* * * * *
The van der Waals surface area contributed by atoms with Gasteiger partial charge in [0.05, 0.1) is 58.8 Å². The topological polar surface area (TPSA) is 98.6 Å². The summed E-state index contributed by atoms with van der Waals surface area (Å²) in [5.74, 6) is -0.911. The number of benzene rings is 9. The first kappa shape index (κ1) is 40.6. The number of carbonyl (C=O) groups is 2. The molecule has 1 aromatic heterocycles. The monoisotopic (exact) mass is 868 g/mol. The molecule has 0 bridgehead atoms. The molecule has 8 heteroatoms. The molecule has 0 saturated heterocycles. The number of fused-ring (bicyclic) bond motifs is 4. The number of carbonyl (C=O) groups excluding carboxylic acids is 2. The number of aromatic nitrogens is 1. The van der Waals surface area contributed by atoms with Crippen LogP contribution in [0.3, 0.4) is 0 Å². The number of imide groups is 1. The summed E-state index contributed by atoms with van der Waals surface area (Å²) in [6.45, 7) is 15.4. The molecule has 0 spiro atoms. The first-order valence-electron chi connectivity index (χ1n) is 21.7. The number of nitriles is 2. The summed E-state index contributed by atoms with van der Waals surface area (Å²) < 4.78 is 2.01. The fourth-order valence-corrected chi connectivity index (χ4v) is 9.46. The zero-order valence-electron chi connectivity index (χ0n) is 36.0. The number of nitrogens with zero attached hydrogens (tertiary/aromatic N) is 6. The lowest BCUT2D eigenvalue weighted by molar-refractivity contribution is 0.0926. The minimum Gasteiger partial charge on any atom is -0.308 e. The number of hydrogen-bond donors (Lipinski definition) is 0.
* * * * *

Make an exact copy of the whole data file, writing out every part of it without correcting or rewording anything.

The van der Waals surface area contributed by atoms with Gasteiger partial charge in [0.05, 0.1) is 58.8 Å². The topological polar surface area (TPSA) is 98.6 Å². The summed E-state index contributed by atoms with van der Waals surface area (Å²) in [5.74, 6) is -0.911. The number of benzene rings is 9. The first kappa shape index (κ1) is 40.6. The number of carbonyl (C=O) groups is 2. The molecule has 1 aromatic heterocycles. The monoisotopic (exact) mass is 868 g/mol. The molecule has 0 bridgehead atoms. The molecule has 8 heteroatoms. The molecule has 0 saturated heterocycles. The number of fused-ring (bicyclic) bond motifs is 4. The number of carbonyl (C=O) groups excluding carboxylic acids is 2. The number of aromatic nitrogens is 1. The van der Waals surface area contributed by atoms with Crippen LogP contribution in [0.3, 0.4) is 0 Å². The number of imide groups is 1. The summed E-state index contributed by atoms with van der Waals surface area (Å²) in [6.45, 7) is 15.4. The molecule has 0 spiro atoms. The first-order valence-electron chi connectivity index (χ1n) is 21.7. The number of nitriles is 2. The summed E-state index contributed by atoms with van der Waals surface area (Å²) < 4.78 is 2.01. The fourth-order valence-corrected chi connectivity index (χ4v) is 9.46. The zero-order valence-electron chi connectivity index (χ0n) is 36.0. The number of nitrogens with zero attached hydrogens (tertiary/aromatic N) is 6. The lowest BCUT2D eigenvalue weighted by molar-refractivity contribution is 0.0926. The minimum Gasteiger partial charge on any atom is -0.308 e. The number of hydrogen-bond donors (Lipinski definition) is 0.